After two years in court, the many legal fights over banks' overdraft practices have produced a national class action against Union Bank of California — and in a move that may put more pressure on banks, plaintiffs' attorneys have moved to unseal records in the case.

If successful, Wednesday's motion in Larsen v. Union Bank N.A. could prompt greater public scrutiny of banks' motives for handling transactions in sequences that produce more overdraft charges.

Bruce Rogow, Alters Law Firm's co-lead counsel for the plaintiffs, said he and his colleagues expect to take a the same approach in other lawsuits against banks.

"We're just taking one at a time," he said, adding that the plaintiffs intend to make similar requests to unseal court records for other banks. Lawrence King, the judge in the case, "mentioned at one of the hearings that he was uncomfortable with things being sealed — that that's not the way that he operates," Rogow said.

Larsen v. Union Bank is just one of dozens grouped together by King. Citing "voluminous" evidence submitted by class-action attorneys, the judge decided on Tuesday that the allegations were substantively the same for all plaintiffs because the circumstances stemmed from the San Francisco bank's corporate policy.

Significantly, the judge also lent his support to a methodology for determining damages that was key to a $203 million ruling against Wells Fargo & Co. in the Gutierrez case, a California-specific overdraft suit.

Bobby Gilbert of Grossman Roth, coordinating attorney for the plaintiffs, cautioned against reading too much into the Gutierrez references, although he said they point up fundamental similarities in the suits as well as the best methods for sorting the effects of overdraft policies.

"What Gutierrez says to this court is that, 'Yes, there is a road map for what the plaintiffs are seeking to do here,' " Gilbert said. "Our colleagues in San Francisco had the same type of model, and used the same expert that we were using."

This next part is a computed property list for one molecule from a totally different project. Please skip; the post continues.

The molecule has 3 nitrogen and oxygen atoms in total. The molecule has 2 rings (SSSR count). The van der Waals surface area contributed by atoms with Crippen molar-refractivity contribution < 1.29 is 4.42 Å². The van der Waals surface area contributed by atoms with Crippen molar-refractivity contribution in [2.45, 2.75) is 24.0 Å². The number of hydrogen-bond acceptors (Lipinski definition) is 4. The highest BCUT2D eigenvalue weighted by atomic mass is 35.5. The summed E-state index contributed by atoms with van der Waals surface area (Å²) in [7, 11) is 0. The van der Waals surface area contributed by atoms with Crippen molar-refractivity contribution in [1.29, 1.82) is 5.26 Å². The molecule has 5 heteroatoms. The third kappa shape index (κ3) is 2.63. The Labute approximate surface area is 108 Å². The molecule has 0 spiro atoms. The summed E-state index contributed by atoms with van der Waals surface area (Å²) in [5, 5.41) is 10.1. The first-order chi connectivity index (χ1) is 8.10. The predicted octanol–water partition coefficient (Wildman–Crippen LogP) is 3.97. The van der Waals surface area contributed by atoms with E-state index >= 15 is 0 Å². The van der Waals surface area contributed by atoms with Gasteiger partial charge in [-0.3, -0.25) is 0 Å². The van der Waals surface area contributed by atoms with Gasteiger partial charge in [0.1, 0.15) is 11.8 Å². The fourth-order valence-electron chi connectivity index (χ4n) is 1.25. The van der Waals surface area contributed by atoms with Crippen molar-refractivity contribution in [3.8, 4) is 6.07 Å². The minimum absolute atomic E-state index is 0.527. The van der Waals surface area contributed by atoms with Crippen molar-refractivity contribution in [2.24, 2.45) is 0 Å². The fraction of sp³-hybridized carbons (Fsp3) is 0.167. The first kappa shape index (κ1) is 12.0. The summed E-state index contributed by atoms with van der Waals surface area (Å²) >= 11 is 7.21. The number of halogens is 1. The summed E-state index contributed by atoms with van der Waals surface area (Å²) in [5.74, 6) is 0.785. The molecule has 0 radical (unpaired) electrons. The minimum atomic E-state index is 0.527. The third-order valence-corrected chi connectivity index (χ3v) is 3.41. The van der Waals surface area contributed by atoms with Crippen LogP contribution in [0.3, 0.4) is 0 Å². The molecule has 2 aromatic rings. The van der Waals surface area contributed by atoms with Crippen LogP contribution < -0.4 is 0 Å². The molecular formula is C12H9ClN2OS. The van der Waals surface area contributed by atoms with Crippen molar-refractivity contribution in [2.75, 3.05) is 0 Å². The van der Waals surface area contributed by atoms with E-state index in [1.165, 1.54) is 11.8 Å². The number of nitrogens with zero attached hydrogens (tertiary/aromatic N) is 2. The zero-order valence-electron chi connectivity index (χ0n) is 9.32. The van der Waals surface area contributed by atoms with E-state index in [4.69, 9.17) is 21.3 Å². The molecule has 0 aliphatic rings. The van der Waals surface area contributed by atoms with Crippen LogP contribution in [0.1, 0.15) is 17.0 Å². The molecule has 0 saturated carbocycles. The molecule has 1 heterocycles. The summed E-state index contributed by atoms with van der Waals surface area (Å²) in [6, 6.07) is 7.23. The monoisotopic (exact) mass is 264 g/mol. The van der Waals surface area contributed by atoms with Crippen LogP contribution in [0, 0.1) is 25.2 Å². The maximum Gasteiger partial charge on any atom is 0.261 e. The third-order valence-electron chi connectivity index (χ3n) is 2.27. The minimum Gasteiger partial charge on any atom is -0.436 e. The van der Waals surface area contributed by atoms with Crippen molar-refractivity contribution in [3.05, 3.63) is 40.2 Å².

An attorney for Union Bank did not return a call on Wednesday. It is thought likely the bank will ask the 11th circuit to review King's decision to certify the case as a national class, according to observers and the plaintiffs' attorneys.

Alan Kaplinsky, who heads Ballard Spahr's consumer finance practice and represents large banks, said it is standard for a defendant to request a review. The grounds would probably be that Union Bank's planned defense could not be carried out adequately in a class action because the claims are too different to be easily consolidated.

If this request is granted, it would greatly ease other banks' efforts to prevent class certification in future litigation.

The court's references to Gutierrez may prove troubling for bank defendants in all cases. Wells Fargo was hit with a blistering ruling by Northern California District Court Judge William Alsup. (That case has been appealed.) While Alsup's decision carries no weight as a legal precedent in Florida District Court, King's decision to view key elements of the case could bode ill for the defendants. The plaintiffs' attorneys have brought on counsel from the firm that won the Gutierrez decision and have hired the same expert witness who changed the sorting of clients' accounts to undo the effects of high-to-low check clearing and determine damages.

Not all recent news in the multidistrict litigation has been bad for banks. Attorneys for the plaintiffs such as those handling the overdraft cases suffered a setback earlier this year when the Supreme Court upheld the validity of mandatory arbitration contracts.

The ruling gave defendant banks a possible out: If they can demonstrate that they made a timely effort to steer customers into fair dispute resolution, they may be able to dismiss the class action entirely.

The Supreme Court ruling divided the defendants into three camps: those with no arbitration clauses, those who had such clauses but had previously not sought to enforce them and those who had sought arbitration all along. Union Bank is among those that had no agreement at all, robbing it of what observers on both sides regard as a key defense.

The Union Bank class certification comes two months after Bank of America Corp. settled in a $410 million case, a deal that plaintiffs' attorneys suggested would likely be a template for others wishing to close out the matter. (Based on the terms of the settlement, the attorneys in the case likely collected more than $100 million.)

Plaintiffs' attorneys framed the request to unseal records in the Union Bank case as a way to make the circumstances apparent to the customers they now represent.

Asked if the goal was to embarrass Union Bank by revealing its internal deliberations, Rogow said no — but conceded that the documents might shed light on what motivated banks and how they treated customers.

"The embarrassment should be not in terms of the details of the emails, but that the most vulnerable people were taken advantage of solely for the banks' economic satisfaction," he said.

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